Astronomy Picture of the Day

Discover the cosmos! Each day a different image or photograph of our fascinating universe is featured, along with a brief explanation written by a professional astronomer.

2005 August 24
See Explanation.  Clicking on the picture will download
 the highest resolution version available.

Epimetheus: A Small Moon of Saturn
Credit: Cassini Imaging Team, SSI, JPL, ESA, NASA

Explanation: How did Epimetheus form? No one is yet sure. To help answer that question, this small moon has recently been imaged again in great detail by the robot spacecraft Cassini now orbiting Saturn. Epimetheus sometimes orbits Saturn in front of Janus, another small satellite, but sometimes behind. The above false-color image, taken during mid July, shows a surface covered with craters indicating great age. Epimetheus spans about 115 kilometers across. Epimetheus does not have enough surface gravity to restructure itself into a sphere.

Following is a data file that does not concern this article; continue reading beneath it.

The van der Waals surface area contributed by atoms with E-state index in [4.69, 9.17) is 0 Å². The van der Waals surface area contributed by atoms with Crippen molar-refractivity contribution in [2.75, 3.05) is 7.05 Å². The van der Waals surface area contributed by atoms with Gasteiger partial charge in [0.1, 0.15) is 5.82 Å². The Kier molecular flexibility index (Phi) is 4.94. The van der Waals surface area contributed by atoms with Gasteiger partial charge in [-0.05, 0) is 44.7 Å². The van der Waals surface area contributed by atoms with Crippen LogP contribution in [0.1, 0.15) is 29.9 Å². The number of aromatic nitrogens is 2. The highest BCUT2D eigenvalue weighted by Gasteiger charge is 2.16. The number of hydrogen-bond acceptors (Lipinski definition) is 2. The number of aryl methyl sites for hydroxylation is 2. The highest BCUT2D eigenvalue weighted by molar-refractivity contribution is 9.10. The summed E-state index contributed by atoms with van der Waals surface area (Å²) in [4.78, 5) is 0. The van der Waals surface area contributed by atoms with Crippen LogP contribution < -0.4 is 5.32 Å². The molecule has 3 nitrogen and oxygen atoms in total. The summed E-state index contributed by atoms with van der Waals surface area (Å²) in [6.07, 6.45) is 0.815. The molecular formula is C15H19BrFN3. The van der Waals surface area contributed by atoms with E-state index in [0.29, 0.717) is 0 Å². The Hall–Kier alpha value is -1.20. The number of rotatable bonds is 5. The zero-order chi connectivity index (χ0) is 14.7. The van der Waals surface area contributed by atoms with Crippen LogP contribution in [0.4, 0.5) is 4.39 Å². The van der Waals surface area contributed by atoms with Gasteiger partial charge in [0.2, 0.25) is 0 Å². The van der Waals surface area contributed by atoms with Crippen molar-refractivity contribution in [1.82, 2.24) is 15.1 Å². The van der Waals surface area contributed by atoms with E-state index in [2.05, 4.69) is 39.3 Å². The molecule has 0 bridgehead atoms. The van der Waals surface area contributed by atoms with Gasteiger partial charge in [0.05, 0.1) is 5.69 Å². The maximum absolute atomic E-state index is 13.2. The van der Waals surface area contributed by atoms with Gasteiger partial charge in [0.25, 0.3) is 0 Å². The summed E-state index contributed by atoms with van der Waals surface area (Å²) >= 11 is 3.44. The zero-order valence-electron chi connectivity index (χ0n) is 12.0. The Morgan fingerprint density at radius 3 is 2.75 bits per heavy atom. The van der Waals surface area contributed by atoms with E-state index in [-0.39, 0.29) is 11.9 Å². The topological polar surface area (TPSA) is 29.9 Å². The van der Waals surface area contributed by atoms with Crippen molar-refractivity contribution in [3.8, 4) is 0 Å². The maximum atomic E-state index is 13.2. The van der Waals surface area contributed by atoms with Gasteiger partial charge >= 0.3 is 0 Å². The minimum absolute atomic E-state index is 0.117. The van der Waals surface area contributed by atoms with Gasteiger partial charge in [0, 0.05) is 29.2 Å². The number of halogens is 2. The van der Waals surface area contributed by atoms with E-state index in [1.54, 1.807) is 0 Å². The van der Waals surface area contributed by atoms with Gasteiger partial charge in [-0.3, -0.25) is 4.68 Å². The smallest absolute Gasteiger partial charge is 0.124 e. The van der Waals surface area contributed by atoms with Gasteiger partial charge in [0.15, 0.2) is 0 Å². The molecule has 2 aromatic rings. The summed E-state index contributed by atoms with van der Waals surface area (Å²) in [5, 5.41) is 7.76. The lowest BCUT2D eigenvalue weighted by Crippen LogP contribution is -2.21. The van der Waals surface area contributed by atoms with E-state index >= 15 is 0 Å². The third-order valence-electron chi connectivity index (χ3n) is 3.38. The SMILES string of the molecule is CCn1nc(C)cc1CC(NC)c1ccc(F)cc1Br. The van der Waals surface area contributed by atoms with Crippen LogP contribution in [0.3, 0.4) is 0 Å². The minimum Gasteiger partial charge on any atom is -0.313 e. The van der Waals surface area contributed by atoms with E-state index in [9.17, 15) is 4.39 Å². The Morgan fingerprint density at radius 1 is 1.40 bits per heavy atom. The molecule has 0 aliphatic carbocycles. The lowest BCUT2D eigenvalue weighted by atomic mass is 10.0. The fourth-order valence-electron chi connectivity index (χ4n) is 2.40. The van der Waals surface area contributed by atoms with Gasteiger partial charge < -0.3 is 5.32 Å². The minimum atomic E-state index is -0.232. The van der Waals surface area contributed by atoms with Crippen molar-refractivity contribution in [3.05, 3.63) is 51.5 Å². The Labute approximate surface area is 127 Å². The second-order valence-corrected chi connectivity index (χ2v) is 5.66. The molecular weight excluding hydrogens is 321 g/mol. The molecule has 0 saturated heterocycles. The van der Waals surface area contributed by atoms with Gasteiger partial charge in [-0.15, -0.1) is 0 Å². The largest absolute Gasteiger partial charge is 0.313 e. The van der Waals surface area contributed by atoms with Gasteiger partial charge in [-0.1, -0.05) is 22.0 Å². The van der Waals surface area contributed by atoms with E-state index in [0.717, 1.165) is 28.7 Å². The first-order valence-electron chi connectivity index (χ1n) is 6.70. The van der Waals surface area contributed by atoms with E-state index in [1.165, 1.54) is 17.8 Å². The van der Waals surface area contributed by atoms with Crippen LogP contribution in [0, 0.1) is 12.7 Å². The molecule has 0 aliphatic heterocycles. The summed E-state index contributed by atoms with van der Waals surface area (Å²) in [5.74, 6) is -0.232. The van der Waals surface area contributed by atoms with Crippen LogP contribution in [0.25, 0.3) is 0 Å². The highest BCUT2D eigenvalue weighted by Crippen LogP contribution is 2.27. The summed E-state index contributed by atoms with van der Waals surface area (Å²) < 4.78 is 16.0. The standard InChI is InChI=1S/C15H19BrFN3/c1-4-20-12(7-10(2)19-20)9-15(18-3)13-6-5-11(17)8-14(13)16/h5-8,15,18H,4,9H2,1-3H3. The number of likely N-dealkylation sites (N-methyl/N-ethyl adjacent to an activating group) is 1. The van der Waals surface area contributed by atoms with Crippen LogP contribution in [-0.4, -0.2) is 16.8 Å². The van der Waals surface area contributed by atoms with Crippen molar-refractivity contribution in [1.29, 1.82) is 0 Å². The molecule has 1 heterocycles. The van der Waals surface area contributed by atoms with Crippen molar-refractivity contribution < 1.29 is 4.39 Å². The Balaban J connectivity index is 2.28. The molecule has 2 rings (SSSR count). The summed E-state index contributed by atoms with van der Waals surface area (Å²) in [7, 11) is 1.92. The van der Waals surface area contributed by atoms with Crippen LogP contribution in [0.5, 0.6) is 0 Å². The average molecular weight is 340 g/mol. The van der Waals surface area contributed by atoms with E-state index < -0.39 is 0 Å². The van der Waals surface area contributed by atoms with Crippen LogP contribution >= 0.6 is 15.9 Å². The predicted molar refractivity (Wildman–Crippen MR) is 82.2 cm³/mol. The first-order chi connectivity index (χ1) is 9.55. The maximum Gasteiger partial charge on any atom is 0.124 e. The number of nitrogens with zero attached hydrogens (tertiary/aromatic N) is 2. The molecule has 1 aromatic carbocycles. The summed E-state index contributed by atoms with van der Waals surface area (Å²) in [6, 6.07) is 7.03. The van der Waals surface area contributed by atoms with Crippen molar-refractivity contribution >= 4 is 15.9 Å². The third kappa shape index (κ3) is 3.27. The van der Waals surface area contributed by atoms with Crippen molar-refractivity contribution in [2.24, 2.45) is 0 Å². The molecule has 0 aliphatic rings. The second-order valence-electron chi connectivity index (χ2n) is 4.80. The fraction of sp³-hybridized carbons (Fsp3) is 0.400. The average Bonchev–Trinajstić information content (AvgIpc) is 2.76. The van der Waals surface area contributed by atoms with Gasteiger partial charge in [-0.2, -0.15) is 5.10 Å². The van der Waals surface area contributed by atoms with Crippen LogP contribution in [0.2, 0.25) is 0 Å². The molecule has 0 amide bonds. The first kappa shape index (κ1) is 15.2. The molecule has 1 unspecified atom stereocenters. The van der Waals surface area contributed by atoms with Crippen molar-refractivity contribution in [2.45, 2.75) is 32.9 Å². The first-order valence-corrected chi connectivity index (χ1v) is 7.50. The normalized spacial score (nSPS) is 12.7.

Tomorrow's picture: our barred spiral galaxy

< | Archive | Index | Search | Calendar | Glossary | Education | About APOD | >

Authors & editors: Robert Nemiroff (MTU) & Jerry Bonnell (USRA)
NASA Web Site Statements, Warnings, and Disclaimers
NASA Official: Jay Norris. Specific rights apply.
A service of: EUD at NASA / GSFC
& Michigan Tech. U.